The Associated Press-NORC Center for Public Affairs Research poll found that only 22% of Republicans have high confidence that votes in the upcoming presidential election will be counted accurately, compared with 71% of Democrats expressing high confidence — underscoring a partisan divide fueled by a campaign of lies about the 2020 vote.

As he runs for the White House a third time, Trump continues to claim that the 2020 election was stolen.

Overall, 44% of Americans surveyed said they had “a great deal” or “quite a bit” of confidence that the votes in the next election would be counted accurately.

Confidence in elections has risen among Democrats in recent years, but has dropped among Republicans. Ahead of the 2016 election, 32% of Republicans polled were highly confident that votes would be counted accurately. That share rose to 54% two years later, after Trump won the presidency.

But their confidence fell to 28% a month before the 2020 election as Trump signaled that the voting would be rigged, and now sits at 22%.

“I just didn’t like the way the last election went,” said Lynn Jackson, a nurse and registered Republican from Contra Costa County. “I have questions about it. I can’t actually say it was stolen — only God knows that.”

Trump’s claims were rejected by dozens of judges, including several he had appointed. Multiple reviews, audits and recounts in the battleground states where Trump disputed his loss — including several overseen by GOP lawmakers — confirmed Democrat Joe Biden’s victory.

Even so, Trump’s claims led GOP-dominated states to pass new laws increasing voting restrictions, primarily by restricting mail voting and limiting or banning ballot drop boxes. Across the country, conspiracy theories related to voting machines prompted many Republican-controlled local governments to explore banning counting machines in favor of hand counts.

The AP-NORC survey found that political independents — a group that has consistently had low confidence in elections — were also largely skeptical about the integrity of the 2024 elections. Just 24% said they had the highest levels of confidence that the votes would be counted accurately.

Chris Ruff, a 46-year-old unaffiliated voter from Sanford, N.C., said he lost faith in elections years ago, believing they are rigged. He also sees no difference between the two major parties.

“I don’t vote at all,” he said. “I think it only adds credibility to the system if you participate.”

The conspiracy theories about voting machines, promoted through forums held around the country, also have taken a toll on confidence among Republicans even though there is no evidence to support the claims.

About 4 in 10 U.S. adults said they were highly confident that scanning paper ballots into a machine provides accurate counts. Democrats are about twice as confident in the process as Republicans — 63% compared with 29%. That marks a notable shift from a 2018 AP-NORC poll that found just 40% of Democrats were confident compared with 53% of Republicans.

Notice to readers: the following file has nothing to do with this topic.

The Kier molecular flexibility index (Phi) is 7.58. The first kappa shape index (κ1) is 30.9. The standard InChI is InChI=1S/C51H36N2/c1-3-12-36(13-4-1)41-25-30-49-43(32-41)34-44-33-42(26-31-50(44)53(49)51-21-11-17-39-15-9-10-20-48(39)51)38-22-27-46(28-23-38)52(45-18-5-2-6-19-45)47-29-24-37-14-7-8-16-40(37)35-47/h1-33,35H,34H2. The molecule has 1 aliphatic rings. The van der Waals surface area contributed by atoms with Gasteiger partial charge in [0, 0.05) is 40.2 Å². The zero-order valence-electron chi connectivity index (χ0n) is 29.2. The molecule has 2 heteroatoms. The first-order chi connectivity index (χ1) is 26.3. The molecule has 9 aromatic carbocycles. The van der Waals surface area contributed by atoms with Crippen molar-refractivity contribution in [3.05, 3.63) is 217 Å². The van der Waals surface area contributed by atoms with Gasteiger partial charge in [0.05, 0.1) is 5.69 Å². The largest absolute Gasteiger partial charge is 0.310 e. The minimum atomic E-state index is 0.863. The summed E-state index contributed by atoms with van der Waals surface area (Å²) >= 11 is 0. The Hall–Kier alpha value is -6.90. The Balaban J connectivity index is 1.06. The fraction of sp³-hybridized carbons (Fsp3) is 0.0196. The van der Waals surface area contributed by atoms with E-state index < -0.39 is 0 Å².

Gillian Nevers, a 79-year-old retiree from Madison, Wis., has been a poll worker and said she had confidence — based on her experiences — in the people who oversee elections.

“I have never seen any shenanigans,” said Nevers, who votes Democratic. “The claims are unfounded and ridiculous.”

The conspiracy theories have led to death threats against election officials and an exodus of experienced workers.

Among other poll findings:

Most Republicans — 62% — said they were opposed to voting by mail without an excuse, compared with just 13% of Democrats.

Requiring a photo ID to cast a ballot received broad bipartisan support. Seven in 10 adults said they would favor a measure requiring voters to provide photo identification, including 87% of Republicans and 60% of Democrats.

A slim majority of Americans — 55% — said they supported automatically registering adult citizens to vote when they get a driver’s license or other state identification.

Four in 10 adults said eligible voters being denied the right to vote is a major problem in U.S. elections, but about as many Americans said the same about voting by people who are not eligible. The perceived significance of each issue varies by political party: 56% of Republicans said illegal voting is a major problem in U.S. elections, compared with 20% of Democrats. And 53% of Democrats said eligible voters being unable to vote is a major problem, compared with 26% of Republicans.

Click here to read the full article in the LA Times

Trump heavily favored over DeSantis among California Republicans, poll shows